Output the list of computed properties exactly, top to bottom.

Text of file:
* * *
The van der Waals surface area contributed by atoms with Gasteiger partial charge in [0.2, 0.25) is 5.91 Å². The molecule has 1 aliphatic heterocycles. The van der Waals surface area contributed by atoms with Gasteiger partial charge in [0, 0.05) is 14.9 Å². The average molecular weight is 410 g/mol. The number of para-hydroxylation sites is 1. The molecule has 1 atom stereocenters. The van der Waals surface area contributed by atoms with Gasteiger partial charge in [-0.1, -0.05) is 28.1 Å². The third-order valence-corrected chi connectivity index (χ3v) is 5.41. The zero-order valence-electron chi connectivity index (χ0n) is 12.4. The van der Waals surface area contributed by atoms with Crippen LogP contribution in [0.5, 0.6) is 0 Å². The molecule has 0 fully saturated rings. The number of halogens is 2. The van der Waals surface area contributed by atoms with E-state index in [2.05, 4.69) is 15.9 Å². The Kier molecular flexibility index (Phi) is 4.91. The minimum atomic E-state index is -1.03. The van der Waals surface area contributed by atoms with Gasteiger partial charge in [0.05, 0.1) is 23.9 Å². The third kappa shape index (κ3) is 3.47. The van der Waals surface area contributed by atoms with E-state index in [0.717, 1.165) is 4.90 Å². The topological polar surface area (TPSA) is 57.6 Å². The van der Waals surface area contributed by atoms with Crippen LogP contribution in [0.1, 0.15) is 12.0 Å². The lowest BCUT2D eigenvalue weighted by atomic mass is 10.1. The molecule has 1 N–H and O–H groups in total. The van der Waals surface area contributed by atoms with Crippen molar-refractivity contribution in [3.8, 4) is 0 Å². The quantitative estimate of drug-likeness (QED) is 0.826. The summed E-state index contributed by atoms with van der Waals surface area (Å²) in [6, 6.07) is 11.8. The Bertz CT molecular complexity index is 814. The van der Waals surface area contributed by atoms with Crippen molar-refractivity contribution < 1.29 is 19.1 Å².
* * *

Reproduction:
The van der Waals surface area contributed by atoms with Gasteiger partial charge in [0.2, 0.25) is 5.91 Å². The molecule has 1 aliphatic heterocycles. The van der Waals surface area contributed by atoms with Gasteiger partial charge in [0, 0.05) is 14.9 Å². The average molecular weight is 410 g/mol. The number of para-hydroxylation sites is 1. The molecule has 1 atom stereocenters. The van der Waals surface area contributed by atoms with Gasteiger partial charge in [-0.1, -0.05) is 28.1 Å². The third-order valence-corrected chi connectivity index (χ3v) is 5.41. The zero-order valence-electron chi connectivity index (χ0n) is 12.4. The van der Waals surface area contributed by atoms with Crippen LogP contribution in [0.5, 0.6) is 0 Å². The molecule has 0 fully saturated rings. The number of halogens is 2. The van der Waals surface area contributed by atoms with E-state index in [2.05, 4.69) is 15.9 Å². The Kier molecular flexibility index (Phi) is 4.91. The minimum atomic E-state index is -1.03. The van der Waals surface area contributed by atoms with Gasteiger partial charge in [0.05, 0.1) is 23.9 Å². The third kappa shape index (κ3) is 3.47. The van der Waals surface area contributed by atoms with E-state index in [0.717, 1.165) is 4.90 Å². The topological polar surface area (TPSA) is 57.6 Å². The van der Waals surface area contributed by atoms with Crippen LogP contribution in [0.1, 0.15) is 12.0 Å². The lowest BCUT2D eigenvalue weighted by atomic mass is 10.1. The molecule has 1 N–H and O–H groups in total. The van der Waals surface area contributed by atoms with Crippen molar-refractivity contribution in [3.8, 4) is 0 Å². The quantitative estimate of drug-likeness (QED) is 0.826. The summed E-state index contributed by atoms with van der Waals surface area (Å²) in [6, 6.07) is 11.8. The Bertz CT molecular complexity index is 814. The van der Waals surface area contributed by atoms with Crippen molar-refractivity contribution < 1.29 is 19.1 Å².